IPR bureau supports innovation hub
A first batch of 20 companies and institutions, 10 of them from Israel, will be based at the China-Israel Innovation Hub in northwest downtown when it officially opens next week.
Leading Israeli incubators, such as life science incubator Ehealth and Trendlines, which focuses on medical and agri-food tech, will initially operate at the hub in the under-construction Taopu Smart City in Putuo District to serve high-tech and startup firms from Israel.
Both incubators, among the only 19 registered with the Israeli Innovation Authority, were attracted to the hub by the large market and strong production ability in China, said Qiang Hao, deputy general manager with the Shanghai Taopu Smart City Development Construction Co.
The opening of the innovation hub is a major step in Shanghai’s implementation of a national strategy to promote Chinese and Israeli scientific and technological innovation.
The opening ceremony will be held on December 5 along with innovation and startup competitions among Israeli companies.
China's Vice President Wang Qishan signed the China-Israel Innovation Cooperation Action Plan (2018-2021) during a visit to Israel in October last year.
To encourage more innovative firms to the hub, the Putuo District government launched an intellectual property bureau within the hub on Wednesday to help protect the intellectual property rights of the innovation and startup firms.
A professional team with the bureau will work along with the companies in the hub to offer direct services and protections, said Wang Jianzhong, deputy director of the district's market supervision bureau.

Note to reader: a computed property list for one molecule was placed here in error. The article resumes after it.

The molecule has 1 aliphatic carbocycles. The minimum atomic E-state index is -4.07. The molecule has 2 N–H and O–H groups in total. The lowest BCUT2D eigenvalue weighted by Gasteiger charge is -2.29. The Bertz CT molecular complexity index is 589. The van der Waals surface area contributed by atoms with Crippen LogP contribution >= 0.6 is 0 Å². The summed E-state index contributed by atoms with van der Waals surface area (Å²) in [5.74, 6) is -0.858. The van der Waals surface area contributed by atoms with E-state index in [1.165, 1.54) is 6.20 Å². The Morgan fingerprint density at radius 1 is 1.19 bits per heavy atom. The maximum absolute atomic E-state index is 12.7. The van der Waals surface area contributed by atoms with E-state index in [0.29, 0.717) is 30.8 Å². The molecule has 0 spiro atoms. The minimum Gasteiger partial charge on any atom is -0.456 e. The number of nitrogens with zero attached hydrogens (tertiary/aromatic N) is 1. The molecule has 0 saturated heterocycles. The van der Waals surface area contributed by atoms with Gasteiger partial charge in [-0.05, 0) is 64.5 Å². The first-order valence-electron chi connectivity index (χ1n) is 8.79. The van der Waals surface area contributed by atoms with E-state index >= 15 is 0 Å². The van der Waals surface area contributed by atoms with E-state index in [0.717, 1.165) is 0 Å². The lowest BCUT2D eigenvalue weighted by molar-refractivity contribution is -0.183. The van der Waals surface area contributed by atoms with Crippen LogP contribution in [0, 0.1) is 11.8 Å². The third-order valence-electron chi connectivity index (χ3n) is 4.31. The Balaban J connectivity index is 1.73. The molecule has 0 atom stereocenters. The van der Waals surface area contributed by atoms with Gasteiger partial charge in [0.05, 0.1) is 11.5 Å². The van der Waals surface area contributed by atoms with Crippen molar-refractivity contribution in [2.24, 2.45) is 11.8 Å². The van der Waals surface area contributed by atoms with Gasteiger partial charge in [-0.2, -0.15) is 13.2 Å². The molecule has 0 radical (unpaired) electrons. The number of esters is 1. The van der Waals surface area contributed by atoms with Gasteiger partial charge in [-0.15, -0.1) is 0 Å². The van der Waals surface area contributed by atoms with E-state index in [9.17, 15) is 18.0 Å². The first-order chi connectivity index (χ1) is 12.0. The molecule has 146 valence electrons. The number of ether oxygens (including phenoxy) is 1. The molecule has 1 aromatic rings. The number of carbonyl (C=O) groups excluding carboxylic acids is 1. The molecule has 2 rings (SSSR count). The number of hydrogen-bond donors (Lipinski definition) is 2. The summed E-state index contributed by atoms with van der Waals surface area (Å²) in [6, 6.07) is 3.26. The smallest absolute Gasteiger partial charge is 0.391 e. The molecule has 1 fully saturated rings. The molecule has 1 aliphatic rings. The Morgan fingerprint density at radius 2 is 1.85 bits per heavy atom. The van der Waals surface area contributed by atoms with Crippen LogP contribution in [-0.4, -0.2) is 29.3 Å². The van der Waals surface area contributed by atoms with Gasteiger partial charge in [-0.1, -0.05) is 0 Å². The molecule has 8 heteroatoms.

The intellectual property bureau will work together with Shanghai's trademark and patent authority to offer legal consultation, patent analyzing and application services.
Putuo aims to develop the innovation hub into a demonstration zone on intellectual property rights protection in Shanghai and China, according to the district government.
The district has also established an investment foundation totaling 150 million yuan (US$21.4 million) to assist startup firms in the beginning stage within the hub.
"Many mature Israeli technology firms, especially those about to listed, can easily attract local investors, but those at the early stage of their development lack support," said Li Wenbo, director of the Putuo's science and technology commission. The foundation initiated by the district government will mainly help those companies, he said.
A total of 18 preferential policies in nine categories will be released next week to further benefit the companies, Li said.
The companies and institutions that move into the hub before the end of 2019, for instance, can enjoy reductions on the lease and tax as well as subsidies for office decoration. Overseas professionals can receive housing subsidies and awards.
Qiang said the innovation hub aims to attract about 60 high-tech companies from across the world within three years.
"A large swathe of new technologies and innovative products are expected to enter the market and benefit locals from the hub," Qiang said.
The hub is within Taopu Smart City, a former industrial park being developed into a high-end business district featuring the latest technologies, a green environment and innovation.
The hub is expected to make Putuo's Taopu area on a par with Zhangjiang Technology City in the Pudong New Area as a key hub for the development of Shanghai as a technology and innovation center.
The first phase of the innovation hub has been completed on the former site of Shanghai’s Hero pen factory, which dates back to the 1930s. It offers 1,500 square meters of exhibition space and service center, another 1,500 square meters of support facilities and 4,500 square meters of office space.
The park can be further expanded to other sites in the smart city based on demand along with apartments to accommodate professionals from across the world, according to a blueprint.